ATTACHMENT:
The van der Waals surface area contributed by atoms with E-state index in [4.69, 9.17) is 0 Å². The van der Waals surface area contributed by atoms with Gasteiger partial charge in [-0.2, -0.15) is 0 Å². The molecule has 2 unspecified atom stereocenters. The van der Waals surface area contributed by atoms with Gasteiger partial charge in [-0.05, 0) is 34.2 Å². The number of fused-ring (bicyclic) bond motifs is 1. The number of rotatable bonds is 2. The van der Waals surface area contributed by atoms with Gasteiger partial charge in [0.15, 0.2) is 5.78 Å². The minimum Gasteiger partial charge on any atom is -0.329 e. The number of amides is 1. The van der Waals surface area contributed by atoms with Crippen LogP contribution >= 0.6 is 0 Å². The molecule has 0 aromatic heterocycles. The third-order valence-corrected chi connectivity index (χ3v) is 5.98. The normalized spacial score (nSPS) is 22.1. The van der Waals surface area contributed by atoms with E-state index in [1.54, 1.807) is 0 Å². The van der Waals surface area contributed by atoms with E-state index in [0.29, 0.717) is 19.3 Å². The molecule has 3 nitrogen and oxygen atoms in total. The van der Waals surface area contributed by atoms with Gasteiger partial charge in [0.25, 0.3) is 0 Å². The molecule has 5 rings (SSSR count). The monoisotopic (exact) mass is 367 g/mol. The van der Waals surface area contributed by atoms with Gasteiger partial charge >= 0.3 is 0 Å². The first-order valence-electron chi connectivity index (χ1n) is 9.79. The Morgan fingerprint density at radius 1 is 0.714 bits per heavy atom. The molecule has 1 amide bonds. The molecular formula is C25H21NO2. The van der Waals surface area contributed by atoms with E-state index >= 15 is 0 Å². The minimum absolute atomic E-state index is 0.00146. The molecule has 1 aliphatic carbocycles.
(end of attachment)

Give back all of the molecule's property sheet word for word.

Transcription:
The van der Waals surface area contributed by atoms with E-state index in [4.69, 9.17) is 0 Å². The van der Waals surface area contributed by atoms with Gasteiger partial charge in [-0.2, -0.15) is 0 Å². The molecule has 2 unspecified atom stereocenters. The van der Waals surface area contributed by atoms with Gasteiger partial charge in [-0.05, 0) is 34.2 Å². The number of fused-ring (bicyclic) bond motifs is 1. The number of rotatable bonds is 2. The van der Waals surface area contributed by atoms with Gasteiger partial charge in [0.15, 0.2) is 5.78 Å². The minimum Gasteiger partial charge on any atom is -0.329 e. The number of amides is 1. The van der Waals surface area contributed by atoms with Crippen LogP contribution >= 0.6 is 0 Å². The molecule has 0 aromatic heterocycles. The third-order valence-corrected chi connectivity index (χ3v) is 5.98. The normalized spacial score (nSPS) is 22.1. The van der Waals surface area contributed by atoms with E-state index in [1.54, 1.807) is 0 Å². The van der Waals surface area contributed by atoms with E-state index in [0.29, 0.717) is 19.3 Å². The molecule has 3 nitrogen and oxygen atoms in total. The van der Waals surface area contributed by atoms with Gasteiger partial charge in [0.25, 0.3) is 0 Å². The molecule has 5 rings (SSSR count). The monoisotopic (exact) mass is 367 g/mol. The van der Waals surface area contributed by atoms with Gasteiger partial charge >= 0.3 is 0 Å². The first-order valence-electron chi connectivity index (χ1n) is 9.79. The Morgan fingerprint density at radius 1 is 0.714 bits per heavy atom. The molecule has 1 amide bonds. The molecular formula is C25H21NO2. The van der Waals surface area contributed by atoms with E-state index >= 15 is 0 Å². The minimum absolute atomic E-state index is 0.00146. The molecule has 1 aliphatic carbocycles.